New Music Industry Takedown Service Targets NFT and “Metaverse” Hacking *TorrentFreak

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Italian anti-piracy group Digital Content Protection has launched a new service that helps rightsholders monitor NFT platforms, Web 3.0 projects and metaverse precursors. The company, which works with major music industry partners including Sony, Universal and Warner, stresses that there are significant financial interests at stake.

There is a market for just about everything digital today and “collectibles” in particular are selling like hot cakes.

The rage of non-fungible tokens (NFTs) shows that people are willing to pay large sums of money for a digital gadget, which may or may not retain its value.

These digital entries, stored on a blockchain, allow buyers to prove that they are the rightful “owners” of an underlying asset. Although different from a copyright, NFT owners are rights holders in a sense, although the specifics may vary from project to project.

“NFT Hack”

Over the past year, there has been a boom in NFT projects. It is not uncommon for these to have raised precarious copyright issues. There are NFT projects that “copy” other NFTs, for example, and in some cases people simply issue NFTs based on existing copyrighted works owned by others.

These “counterfeit” or “pirated” NFTs use digital versions of artwork, photos, music, logos, without permission from the rights holders. They are then sold for serious money. Needless to say, this is an open invitation to legal trouble.

A few days ago, the RIAA intervened to stop one of these unauthorized projects. The anti-piracy group, which is known for cracking down on traditional pirate sites and services, has sent a cease and desist letter to music platform NFT HitPiece.

The site used artist names and album art, suggesting that NTFs could give fans access to their idols. This included several stars such as Taylor Swift, as shown below.


Most of the musicians weren’t involved. The site was quickly shut down when the pressure mounted, but the RIAA is not yet letting the operators off the hook, demanding a full overview of the revenue that has been made.

The HitPiece drama is just the tip of the iceberg, however. Behind the scenes, major rights holders are increasingly concerned about NFTs and various other digital projects.

Decided NFT anti-hacking solution

To curb this trend, Italian anti-piracy firm Digital Content Protection (DcP), which works for clients such as Universal Music, Warner Music and Sony Music, has launched a new takedown service specifically for NTFs and Web 3.0.

TorrentFreak spoke with DcP CEO Luca Vespignani, who tells us that new technologies are developing rapidly and there are big financial interests at stake. The company’s new anti-piracy service helps protect copyright and trademark interests with respect to NFTs, Web 3.0 and the Metaverse.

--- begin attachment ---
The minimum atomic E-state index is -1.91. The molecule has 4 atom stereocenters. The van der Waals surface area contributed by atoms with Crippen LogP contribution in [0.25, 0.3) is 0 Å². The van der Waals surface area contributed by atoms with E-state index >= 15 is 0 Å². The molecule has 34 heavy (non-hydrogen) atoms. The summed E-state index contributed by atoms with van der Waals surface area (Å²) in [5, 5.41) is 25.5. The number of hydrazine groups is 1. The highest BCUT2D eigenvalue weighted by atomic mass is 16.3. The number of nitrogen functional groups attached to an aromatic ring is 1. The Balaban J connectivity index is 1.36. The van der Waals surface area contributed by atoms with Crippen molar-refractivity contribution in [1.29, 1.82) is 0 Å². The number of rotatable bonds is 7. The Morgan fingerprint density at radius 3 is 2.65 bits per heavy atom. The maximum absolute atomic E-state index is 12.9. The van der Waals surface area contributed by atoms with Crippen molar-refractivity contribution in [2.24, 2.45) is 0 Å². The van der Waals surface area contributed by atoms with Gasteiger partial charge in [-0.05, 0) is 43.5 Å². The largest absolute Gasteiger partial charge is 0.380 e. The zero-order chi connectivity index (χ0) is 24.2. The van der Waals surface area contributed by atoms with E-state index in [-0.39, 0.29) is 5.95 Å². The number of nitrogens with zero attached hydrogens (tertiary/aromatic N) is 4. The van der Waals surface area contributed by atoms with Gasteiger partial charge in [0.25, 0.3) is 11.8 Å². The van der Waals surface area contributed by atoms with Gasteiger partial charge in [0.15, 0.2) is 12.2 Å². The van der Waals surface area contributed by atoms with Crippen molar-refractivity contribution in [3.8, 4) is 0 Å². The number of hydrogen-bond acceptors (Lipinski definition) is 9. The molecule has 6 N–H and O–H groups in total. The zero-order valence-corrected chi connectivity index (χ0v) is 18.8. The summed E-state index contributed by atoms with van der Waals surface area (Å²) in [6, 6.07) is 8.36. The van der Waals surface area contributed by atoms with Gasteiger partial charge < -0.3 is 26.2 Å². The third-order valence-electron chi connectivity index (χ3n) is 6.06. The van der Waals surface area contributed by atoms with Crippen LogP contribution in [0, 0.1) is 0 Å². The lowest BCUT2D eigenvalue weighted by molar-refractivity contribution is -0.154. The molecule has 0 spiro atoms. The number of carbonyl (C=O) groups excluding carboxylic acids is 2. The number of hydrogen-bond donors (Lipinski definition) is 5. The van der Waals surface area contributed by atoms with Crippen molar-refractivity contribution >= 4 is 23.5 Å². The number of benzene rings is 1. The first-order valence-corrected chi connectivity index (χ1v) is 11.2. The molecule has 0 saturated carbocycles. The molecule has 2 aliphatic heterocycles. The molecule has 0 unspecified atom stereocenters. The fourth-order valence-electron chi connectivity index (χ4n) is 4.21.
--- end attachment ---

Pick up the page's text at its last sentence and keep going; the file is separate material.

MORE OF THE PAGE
One of the proposed solutions is a monitoring and takedown service that detects potentially illegal content and instructs online services and platforms to take it offline.

Although DcP cannot modify blockchain entries, it can target listings on popular NFT marketplaces such as OpenSea and Rarible.

“Basically, we scour Web 3.0 resources such as NFT marketplaces, VR platforms, and gaming platforms for unauthorized NFTs, bad actors, and mats,” Vespignani tells us.

Support lawsuits

When infringing content is discovered, the anti-piracy team can send a takedown notice to have it removed. Another option is to document the infringing activity and create an evidence log so that rights holders can take legal action.

“After the surveillance, we either sent a notice and takedown request, or compiled a forensic archive of evidence of copyright infringement, to support possible legal action,” Vespignani explains.

The new anti-piracy service was officially announced at the Sanremo Music Festival a few days ago. Interestingly, this also provided one of the earliest takedown opportunities, as several clips from the festival were offered for sale as NFTs at Opensea.

These unauthorized NFTs were detected by DcP’s monitoring service and were removed from Opensea following a takedown notice.

Removal from Roblox

The anti-piracy group also shared information about its first takedown, which was a Roblox case. While unrelated to NFT, it could be seen as a precursor to the metaverse concept, as it targeted someone selling tickets to a Warner Music digital venue on Roblox, without permission.

“The first action we did was on Roblox. A virtual space called Warner Music Venue was created there and the idea was to host music events. Users were allowed to participate after purchasing virtual tickets with the platform’s Robux coin.

Paid music events on Roblox

roblox music

Access to this exclusive VIP club costs 60 Robux, or about $0.75. Although it’s not terribly expensive, it’s easy to see how these things can get out of control. Shortly after DCP notified Roblox of the unauthorized activity, the listing was taken down.

To our knowledge, DCP is the first anti-piracy team to launch a takedown service specifically tailored to NFTs, Web 3.0 and Metaverse. That said, plenty of others are also keeping tabs on it.

In addition to the RIAA’s action against HitPiece, several copyright-related NFT disputes are pending in court. At the same time, platforms such as Opensea are regularly targeted in traditional DMCA takedown notices.

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